Mortgage Rates: Questioning the Rally

After finally managing to topple “The Wall“, the mortgage rate rally stalled and went sideways last week.

We’d describe this pause as mortgage rates taking a “breather” in the
wake of a 2-month rally. The sideways shuffle seen last week serves as a
reminder of the threats faced by home loan borrowers when floating a
loan on
a short-term timeline. The market doesn’t always act the way you’d
expect it to and rallies don’t last forever. Investors always end up
finding a way to question positive progress, and that generally leads to
an unfriendly directional reaction.

CURRENT MARKET: The “Best
Execution” conventional 30-year fixed mortgage rate is 4.50%.
Aggressive 4.375% quotes are still being reported but will  involve increased
closing costs in the form of origination fees.  This could be worth it
to applicants who
plan to keep their new mortgage outstanding for long enough to breakeven
on the
extra upfront costs.  On FHA/VA 30 year fixed “Best Execution”  is
4.25%. 
15 year fixed conventional loans are best priced at 3.75%. Five
year ARMs are best priced at 3.125% but the ARM market is more
stratified and
there is more variation in what will be “Best-Execution” depending on
your individual scenario. 

THE WEEK AHEAD: The week ahead offers key data on second-quarter industrial
production, retail sales, inflation, the housing market, consumer
sentiment, and manufacturing. It also presents an opportunity to
question the positive progress we’ve made over the past two-months. As
illustrated by the sideways behavior of mortgage rates last week, bond
investors are already acting nervous about the end of the Federal
Reserve’s “Quantitative Easing” program (just a few weeks away now). Adding anxious sentiment is the potential for the U.S. to briefly default on its debt if
Congress fails to raise the debt ceiling. From that perspective we feel it’s going to take another round of poor economic data this week to confirm our longer-term bullish mortgage rates bias.

GUIDANCE:   With  “The Wall” now torn down a path has
been paved for mortgage rates to continue on the path toward more
improvements. An extended rally
will not come without setbacks though. Short-term corrections are possible.  That means borrowers working on a shorter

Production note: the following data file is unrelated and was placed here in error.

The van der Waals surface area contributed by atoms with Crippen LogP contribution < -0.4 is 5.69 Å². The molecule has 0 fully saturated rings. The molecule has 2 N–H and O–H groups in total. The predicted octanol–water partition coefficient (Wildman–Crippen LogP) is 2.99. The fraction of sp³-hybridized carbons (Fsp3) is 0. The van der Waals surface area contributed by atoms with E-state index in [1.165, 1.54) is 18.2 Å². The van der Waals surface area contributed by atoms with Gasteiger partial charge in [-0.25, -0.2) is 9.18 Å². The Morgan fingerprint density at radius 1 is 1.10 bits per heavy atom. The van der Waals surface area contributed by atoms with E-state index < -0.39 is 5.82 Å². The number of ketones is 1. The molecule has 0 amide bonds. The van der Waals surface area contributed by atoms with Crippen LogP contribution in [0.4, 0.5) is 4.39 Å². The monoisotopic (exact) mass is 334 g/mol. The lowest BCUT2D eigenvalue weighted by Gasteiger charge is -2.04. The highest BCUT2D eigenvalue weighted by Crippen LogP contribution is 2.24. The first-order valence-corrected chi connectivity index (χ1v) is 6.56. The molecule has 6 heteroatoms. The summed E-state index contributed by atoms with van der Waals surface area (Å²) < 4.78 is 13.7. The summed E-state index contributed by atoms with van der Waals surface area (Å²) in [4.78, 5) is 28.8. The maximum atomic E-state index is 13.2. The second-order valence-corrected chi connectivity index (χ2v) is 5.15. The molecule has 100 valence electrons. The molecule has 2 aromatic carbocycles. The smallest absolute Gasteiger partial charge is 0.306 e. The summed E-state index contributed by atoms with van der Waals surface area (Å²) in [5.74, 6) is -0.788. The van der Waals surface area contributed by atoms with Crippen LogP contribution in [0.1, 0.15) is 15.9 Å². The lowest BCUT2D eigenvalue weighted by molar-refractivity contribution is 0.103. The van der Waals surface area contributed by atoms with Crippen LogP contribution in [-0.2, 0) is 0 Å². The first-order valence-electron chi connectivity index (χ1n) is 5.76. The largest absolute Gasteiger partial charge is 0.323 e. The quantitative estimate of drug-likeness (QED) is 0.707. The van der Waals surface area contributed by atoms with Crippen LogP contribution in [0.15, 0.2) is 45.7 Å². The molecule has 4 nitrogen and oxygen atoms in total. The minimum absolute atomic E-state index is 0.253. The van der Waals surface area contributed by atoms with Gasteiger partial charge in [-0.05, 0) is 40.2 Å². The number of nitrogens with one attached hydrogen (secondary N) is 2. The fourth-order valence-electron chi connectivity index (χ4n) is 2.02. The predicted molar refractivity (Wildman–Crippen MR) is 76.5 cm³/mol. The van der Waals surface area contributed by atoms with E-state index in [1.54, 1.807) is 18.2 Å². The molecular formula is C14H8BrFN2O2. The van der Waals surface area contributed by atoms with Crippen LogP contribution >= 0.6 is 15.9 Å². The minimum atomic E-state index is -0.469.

lock/float timeline should remain defensive of their current quotes. While the rally has indeed stalled, we still feel that intermediate to longer-term scenarios
are justified in floating.  But we caution, with the politics of money and banking taking center stage into the summer months, your main goal is to
protect new, lower rate quotes from unexpected market fluctuations. Stay-tuned for further developments….

What MUST be considered BEFORE one thinks about capitalizing on a
rates rally?

   1. WHAT DO YOU NEED? Rates might not rally as much as you
want/need.
   2. WHEN DO YOU NEED IT BY? Rates might ot rally as fast as you
want/need.
   3. HOW DO YOU HANDLE STRESS? Are you ready to make tough
decisions?

—————————-

“Best Execution” is the most cost efficient combination of
note rate offered and points paid at closing. This note rate is determined
based on the time it takes to recover the points you paid at closing (discount)
vs. the monthly savings of permanently buying down your mortgage rate by
0.125%.  When deciding on whether or not to pay points, the borrower must
have an idea of how long they intend to keep their mortgage. For more info, ask
you originator to explain the findings of their “breakeven analysis”
on your permanent rate buy down costs.

Important Mortgage Rate Disclaimer
: The “Best Execution” loan
pricing quotes shared above are generally seen as the more aggressive
side of
the primary mortgage market. Loan originators will only be able to offer
these
rates on conforming loan amounts to very well-qualified borrowers who
have a
middle FICO score over 740 and enough equity in their home to qualify
for a
refinance or a large enough savings to cover their down payment and
closing
costs. If the terms of your loan trigger any risk-based loan level
pricing
adjustments (LLPAs), your rate quote will be higher. If you do not fall
into the “perfect borrower” category, make sure you ask your loan
originator
for an explanation of the characteristics that make your loan more
expensive. “No point” loan doesn’t mean “no cost” loan. The best 30
year fixed conventional/FHA/VA mortgage rates still include closing
costs such
as: third party fees + title charges + transfer and recording. Don’t
forget the
fiscal frisking that comes along with the underwriting process.

Article source: http://www.mortgagenewsdaily.com/consumer_rates/215612.aspx

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